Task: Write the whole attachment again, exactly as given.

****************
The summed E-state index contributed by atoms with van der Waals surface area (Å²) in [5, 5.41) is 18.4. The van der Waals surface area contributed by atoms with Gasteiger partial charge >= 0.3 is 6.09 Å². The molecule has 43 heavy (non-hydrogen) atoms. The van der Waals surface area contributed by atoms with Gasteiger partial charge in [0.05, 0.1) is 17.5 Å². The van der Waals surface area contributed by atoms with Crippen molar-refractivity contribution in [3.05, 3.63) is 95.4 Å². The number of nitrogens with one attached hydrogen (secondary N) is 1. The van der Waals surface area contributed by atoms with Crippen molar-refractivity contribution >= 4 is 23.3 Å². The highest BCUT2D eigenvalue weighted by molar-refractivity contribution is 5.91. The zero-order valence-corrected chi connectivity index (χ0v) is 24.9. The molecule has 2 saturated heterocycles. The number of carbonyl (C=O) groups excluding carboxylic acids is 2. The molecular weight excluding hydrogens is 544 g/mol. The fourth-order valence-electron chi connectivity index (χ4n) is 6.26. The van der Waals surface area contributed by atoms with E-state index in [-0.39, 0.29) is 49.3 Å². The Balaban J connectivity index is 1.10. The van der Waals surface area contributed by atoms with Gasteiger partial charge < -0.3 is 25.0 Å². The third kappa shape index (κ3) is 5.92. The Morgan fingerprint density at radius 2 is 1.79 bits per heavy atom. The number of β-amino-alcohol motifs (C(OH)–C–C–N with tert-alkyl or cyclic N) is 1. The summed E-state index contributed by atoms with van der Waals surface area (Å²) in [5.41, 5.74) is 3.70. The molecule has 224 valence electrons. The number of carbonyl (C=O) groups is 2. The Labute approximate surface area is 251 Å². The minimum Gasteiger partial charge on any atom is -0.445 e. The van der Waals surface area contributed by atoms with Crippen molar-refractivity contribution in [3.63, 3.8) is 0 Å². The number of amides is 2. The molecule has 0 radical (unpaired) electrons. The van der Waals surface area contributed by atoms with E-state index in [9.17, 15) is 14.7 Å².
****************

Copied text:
The summed E-state index contributed by atoms with van der Waals surface area (Å²) in [5, 5.41) is 18.4. The van der Waals surface area contributed by atoms with Gasteiger partial charge >= 0.3 is 6.09 Å². The molecule has 43 heavy (non-hydrogen) atoms. The van der Waals surface area contributed by atoms with Gasteiger partial charge in [0.05, 0.1) is 17.5 Å². The van der Waals surface area contributed by atoms with Crippen molar-refractivity contribution in [3.05, 3.63) is 95.4 Å². The number of nitrogens with one attached hydrogen (secondary N) is 1. The van der Waals surface area contributed by atoms with Crippen molar-refractivity contribution >= 4 is 23.3 Å². The highest BCUT2D eigenvalue weighted by molar-refractivity contribution is 5.91. The zero-order valence-corrected chi connectivity index (χ0v) is 24.9. The molecule has 2 saturated heterocycles. The number of carbonyl (C=O) groups excluding carboxylic acids is 2. The molecular weight excluding hydrogens is 544 g/mol. The fourth-order valence-electron chi connectivity index (χ4n) is 6.26. The van der Waals surface area contributed by atoms with E-state index in [-0.39, 0.29) is 49.3 Å². The Balaban J connectivity index is 1.10. The van der Waals surface area contributed by atoms with Gasteiger partial charge < -0.3 is 25.0 Å². The third kappa shape index (κ3) is 5.92. The Morgan fingerprint density at radius 2 is 1.79 bits per heavy atom. The number of β-amino-alcohol motifs (C(OH)–C–C–N with tert-alkyl or cyclic N) is 1. The summed E-state index contributed by atoms with van der Waals surface area (Å²) in [5.41, 5.74) is 3.70. The molecule has 224 valence electrons. The number of carbonyl (C=O) groups is 2. The Labute approximate surface area is 251 Å². The minimum Gasteiger partial charge on any atom is -0.445 e. The van der Waals surface area contributed by atoms with Crippen molar-refractivity contribution in [3.63, 3.8) is 0 Å². The number of amides is 2. The molecule has 0 radical (unpaired) electrons. The van der Waals surface area contributed by atoms with E-state index in [9.17, 15) is 14.7 Å².